This is seen referenced in Equiano’s work in order to parallel his and Sir William’s situations in order to garner sympathy. A large focus of this stems from Equiano praying for a sort of noble sentiments, where “resignation, that his will might be done; and the following two portions of his holy word” could lift his “born again Evangelical” spirit, and keep him from “taking the life of this wicked man” (Chapter XI). This, while notably tying into how sentimental comedy attempts to moralize noble sentiments and good deeds, when he references Love’s Last Shift, stating, “That he who cannot stem his anger’s tide/Doth a wild horse without a bridle ride” (Chapter XI). The physical abuse Equiano continues to endure throughout his journey, seen in this instance as Baker “[striking him] often, still keeping the fire in his hand for this wicked purpose” (Chapter XI). His hands, as once tied as he was “hung, without any crime committed…merely because [he] was a free man, and could not by the law get any redress from a white person” due to the degradation of African slaves and inherent racism linked to it, were tied again – his testimony and account of Baker’s exploitation and abuse “could not be admitted against a white” (Chapter XI). These two elements are used as parallels to Sir William’s ideals that one should be a master of their own temper, in that a “Fools power to provoke [one] beyond that Serenity of Temper” shouldn’t be stronger than one’s own belief in a personal moral compass (page 42). This is inherently tied to Equiano’s biblical allusions and his belief in providence and the “the good hand of God” to guide him and in a sense, save him when he’s unable to save himself (Chapter XI).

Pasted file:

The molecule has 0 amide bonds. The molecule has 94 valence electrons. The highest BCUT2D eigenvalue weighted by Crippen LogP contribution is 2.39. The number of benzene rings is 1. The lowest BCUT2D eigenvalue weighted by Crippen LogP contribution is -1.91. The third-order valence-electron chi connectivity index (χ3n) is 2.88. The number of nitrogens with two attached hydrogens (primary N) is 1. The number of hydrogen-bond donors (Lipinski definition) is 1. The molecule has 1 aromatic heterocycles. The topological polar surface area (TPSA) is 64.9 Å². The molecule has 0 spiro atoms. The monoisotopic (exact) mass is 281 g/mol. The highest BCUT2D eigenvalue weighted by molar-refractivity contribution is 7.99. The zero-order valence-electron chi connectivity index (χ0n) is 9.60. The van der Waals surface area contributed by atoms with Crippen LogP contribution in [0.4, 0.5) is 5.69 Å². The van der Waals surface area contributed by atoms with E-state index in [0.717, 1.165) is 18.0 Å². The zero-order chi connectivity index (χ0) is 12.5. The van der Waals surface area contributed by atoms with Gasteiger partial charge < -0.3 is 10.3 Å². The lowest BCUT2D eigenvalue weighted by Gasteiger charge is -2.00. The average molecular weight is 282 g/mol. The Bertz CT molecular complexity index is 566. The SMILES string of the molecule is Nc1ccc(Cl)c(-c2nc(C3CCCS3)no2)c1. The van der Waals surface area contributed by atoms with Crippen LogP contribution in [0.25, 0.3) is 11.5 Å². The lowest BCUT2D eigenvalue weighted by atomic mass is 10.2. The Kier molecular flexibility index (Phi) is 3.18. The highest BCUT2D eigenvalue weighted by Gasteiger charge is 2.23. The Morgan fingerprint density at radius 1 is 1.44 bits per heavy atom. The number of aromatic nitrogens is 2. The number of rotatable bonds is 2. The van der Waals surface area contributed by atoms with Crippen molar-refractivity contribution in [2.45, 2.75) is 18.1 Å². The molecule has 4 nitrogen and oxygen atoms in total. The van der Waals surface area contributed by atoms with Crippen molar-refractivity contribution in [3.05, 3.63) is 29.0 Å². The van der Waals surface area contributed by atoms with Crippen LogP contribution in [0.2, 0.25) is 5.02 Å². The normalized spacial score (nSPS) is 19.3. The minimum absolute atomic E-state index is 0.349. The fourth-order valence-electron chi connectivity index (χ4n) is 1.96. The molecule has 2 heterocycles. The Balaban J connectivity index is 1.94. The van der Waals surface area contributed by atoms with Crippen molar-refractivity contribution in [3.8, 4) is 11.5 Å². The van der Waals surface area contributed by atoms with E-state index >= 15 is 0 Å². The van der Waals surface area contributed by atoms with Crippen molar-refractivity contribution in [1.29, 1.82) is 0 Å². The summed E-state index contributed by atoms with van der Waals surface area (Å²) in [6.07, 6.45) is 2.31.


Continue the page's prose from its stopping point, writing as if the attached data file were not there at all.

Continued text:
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Haiku and More